A Brighter Smile For All
Guiding The Young Generation To Success.
Dr. Tinu Oriola is a Diplomate of the American Board of Pediatric Dentistry. She had her General Practice Residency training at the District of Columbia General Hospital, Washington, DC in 1996 and received her Pediatric Dentistry training at Howard University, Washington, DC in 1998.
Dr. Oriola was a staff pediatric dentist at Mott Children’s Health Center, Flint, Michigan. While in Michigan, she was an adjunct assistant professor at the University of Michigan in the Department of Orthodontics and Pediatric Dentistry.
She is certified in CPR and PALS (Pediatric Advanced Life Support). She also practiced Pediatric Dentistry in San Diego and Los Angeles before she moved to Inland Empire. Dr. Oriola is an active member of American Dental Association, California Dental Association, American Academy of Pediatric Dentistry and Tri-County Dental Society.
Dr. Oriola has been taking good care of young children for over 30 years and she is a Board Certified Pediatric Dentist. Dr. Oriola is a mother; she will take care of your children and provide quality dental service.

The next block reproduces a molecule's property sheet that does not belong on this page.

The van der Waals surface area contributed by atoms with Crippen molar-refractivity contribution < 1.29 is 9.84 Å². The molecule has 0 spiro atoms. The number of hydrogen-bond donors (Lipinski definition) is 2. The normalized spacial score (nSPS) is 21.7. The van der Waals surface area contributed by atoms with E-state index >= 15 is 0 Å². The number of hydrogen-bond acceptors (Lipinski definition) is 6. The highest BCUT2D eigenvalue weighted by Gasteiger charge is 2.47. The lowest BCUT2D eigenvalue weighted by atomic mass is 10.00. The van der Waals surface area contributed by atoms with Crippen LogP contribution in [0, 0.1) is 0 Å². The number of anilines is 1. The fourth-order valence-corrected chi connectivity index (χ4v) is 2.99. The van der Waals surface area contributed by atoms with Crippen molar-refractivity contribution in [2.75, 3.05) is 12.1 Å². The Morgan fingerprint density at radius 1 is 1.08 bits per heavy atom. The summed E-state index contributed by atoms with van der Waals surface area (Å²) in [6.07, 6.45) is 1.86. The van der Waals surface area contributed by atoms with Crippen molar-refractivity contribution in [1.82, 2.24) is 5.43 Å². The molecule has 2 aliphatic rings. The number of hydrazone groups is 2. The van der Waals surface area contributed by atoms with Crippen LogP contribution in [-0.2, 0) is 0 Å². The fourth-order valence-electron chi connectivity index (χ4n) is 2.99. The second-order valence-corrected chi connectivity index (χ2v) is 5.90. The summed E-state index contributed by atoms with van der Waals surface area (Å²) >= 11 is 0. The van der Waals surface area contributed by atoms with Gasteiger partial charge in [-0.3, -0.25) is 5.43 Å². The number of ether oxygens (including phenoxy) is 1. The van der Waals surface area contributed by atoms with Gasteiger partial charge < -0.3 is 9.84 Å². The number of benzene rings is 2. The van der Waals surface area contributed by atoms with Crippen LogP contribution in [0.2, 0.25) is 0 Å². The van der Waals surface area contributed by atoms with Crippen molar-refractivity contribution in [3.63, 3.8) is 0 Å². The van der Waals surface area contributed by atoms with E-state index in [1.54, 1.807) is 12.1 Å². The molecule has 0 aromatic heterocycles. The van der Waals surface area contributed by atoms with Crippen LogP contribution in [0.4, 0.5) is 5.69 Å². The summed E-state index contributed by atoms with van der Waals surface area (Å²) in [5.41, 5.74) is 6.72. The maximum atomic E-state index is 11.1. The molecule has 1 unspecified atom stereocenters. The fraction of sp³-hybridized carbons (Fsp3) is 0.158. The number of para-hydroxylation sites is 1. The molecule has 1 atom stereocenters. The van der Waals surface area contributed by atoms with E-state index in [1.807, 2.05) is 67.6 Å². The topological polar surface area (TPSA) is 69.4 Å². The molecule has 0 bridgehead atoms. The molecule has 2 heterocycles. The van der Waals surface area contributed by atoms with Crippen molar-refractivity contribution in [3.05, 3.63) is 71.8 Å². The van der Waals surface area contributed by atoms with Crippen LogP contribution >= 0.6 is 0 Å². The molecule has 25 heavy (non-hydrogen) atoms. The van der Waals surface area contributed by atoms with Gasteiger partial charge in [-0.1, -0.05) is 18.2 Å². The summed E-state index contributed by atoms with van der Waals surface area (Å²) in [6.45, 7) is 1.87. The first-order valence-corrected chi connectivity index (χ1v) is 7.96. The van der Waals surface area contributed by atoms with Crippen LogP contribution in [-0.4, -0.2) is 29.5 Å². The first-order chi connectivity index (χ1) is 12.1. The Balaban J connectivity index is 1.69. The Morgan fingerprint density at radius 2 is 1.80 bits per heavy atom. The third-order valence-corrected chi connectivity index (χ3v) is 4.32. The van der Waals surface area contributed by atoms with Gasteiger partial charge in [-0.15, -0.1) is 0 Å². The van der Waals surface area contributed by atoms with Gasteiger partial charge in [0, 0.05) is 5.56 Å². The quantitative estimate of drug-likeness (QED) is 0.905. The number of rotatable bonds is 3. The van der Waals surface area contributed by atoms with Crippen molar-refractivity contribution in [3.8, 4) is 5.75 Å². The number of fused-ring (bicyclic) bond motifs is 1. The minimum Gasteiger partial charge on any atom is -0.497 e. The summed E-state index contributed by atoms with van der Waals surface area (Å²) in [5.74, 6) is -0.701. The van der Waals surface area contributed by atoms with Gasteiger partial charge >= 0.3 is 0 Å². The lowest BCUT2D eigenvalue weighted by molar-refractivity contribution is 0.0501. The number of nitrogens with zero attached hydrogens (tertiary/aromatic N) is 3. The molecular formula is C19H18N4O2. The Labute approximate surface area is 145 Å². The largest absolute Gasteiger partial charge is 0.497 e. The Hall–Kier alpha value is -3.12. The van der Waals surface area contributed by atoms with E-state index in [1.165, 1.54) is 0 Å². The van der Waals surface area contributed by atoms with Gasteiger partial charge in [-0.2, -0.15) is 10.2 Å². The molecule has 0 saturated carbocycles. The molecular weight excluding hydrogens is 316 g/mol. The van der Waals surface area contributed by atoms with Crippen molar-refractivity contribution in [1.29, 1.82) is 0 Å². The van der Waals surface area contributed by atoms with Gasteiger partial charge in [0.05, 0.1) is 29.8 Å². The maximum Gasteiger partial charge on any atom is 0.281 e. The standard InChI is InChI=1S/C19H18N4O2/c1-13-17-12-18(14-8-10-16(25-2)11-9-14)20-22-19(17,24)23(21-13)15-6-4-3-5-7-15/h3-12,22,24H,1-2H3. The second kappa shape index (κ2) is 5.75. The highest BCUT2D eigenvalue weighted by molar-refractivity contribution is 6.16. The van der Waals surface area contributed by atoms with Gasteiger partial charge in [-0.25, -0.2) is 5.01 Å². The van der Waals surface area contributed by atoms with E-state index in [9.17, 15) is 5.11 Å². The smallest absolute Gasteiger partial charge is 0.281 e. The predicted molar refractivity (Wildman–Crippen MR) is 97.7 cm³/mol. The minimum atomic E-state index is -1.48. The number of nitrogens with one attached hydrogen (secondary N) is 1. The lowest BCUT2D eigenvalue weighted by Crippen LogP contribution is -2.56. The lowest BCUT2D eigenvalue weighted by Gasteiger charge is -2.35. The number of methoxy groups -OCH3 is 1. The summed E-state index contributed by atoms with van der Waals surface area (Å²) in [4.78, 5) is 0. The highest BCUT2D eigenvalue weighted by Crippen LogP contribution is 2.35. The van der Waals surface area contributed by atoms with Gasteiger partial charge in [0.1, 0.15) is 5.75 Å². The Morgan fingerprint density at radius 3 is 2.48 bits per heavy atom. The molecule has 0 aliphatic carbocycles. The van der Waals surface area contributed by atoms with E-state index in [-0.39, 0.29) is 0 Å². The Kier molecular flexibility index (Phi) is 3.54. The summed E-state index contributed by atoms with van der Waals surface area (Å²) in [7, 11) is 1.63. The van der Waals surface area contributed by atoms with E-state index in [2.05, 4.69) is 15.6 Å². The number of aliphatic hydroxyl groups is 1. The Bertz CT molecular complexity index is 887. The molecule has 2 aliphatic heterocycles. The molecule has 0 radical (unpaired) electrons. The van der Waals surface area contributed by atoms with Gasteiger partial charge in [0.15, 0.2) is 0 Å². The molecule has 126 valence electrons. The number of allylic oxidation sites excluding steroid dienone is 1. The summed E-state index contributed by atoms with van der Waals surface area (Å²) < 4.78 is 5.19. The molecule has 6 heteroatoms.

Frequently Asked Questions
The American Academy of Pediatric Dentistry encourages all dentists to follow the Guidelines for the Elective Use of Conscious Sedation, Deep Sedation and General Anesthesia in Pediatric Dental Patients. The Guidelines which were passed 13 years ago and revised several times since, recommend such procedures as patient evaluation, informed consent, monitoring, and back-up emergency services.
Successful completion of the examination permits one to be designated a Diplomat of the American Board of Pediatric Dentistry and to become a member of the The College of Diplomates
The American Academy of Pediatric Dentistry, along with a number of dental universities, offers continuing education courses on sedation every year to keep the dental profession well informed of developments in safe sedation techniques.
To avoid risks of dental surgery for your child, make sure your child won't need it. The earlier your child sees a pediatric dentist, the better your chances of preventing dental problems. Pediatric dentists recommend first dental visits no later than the child's first birthday in order to prevent serious oral conditions that may require complicated treatment later on.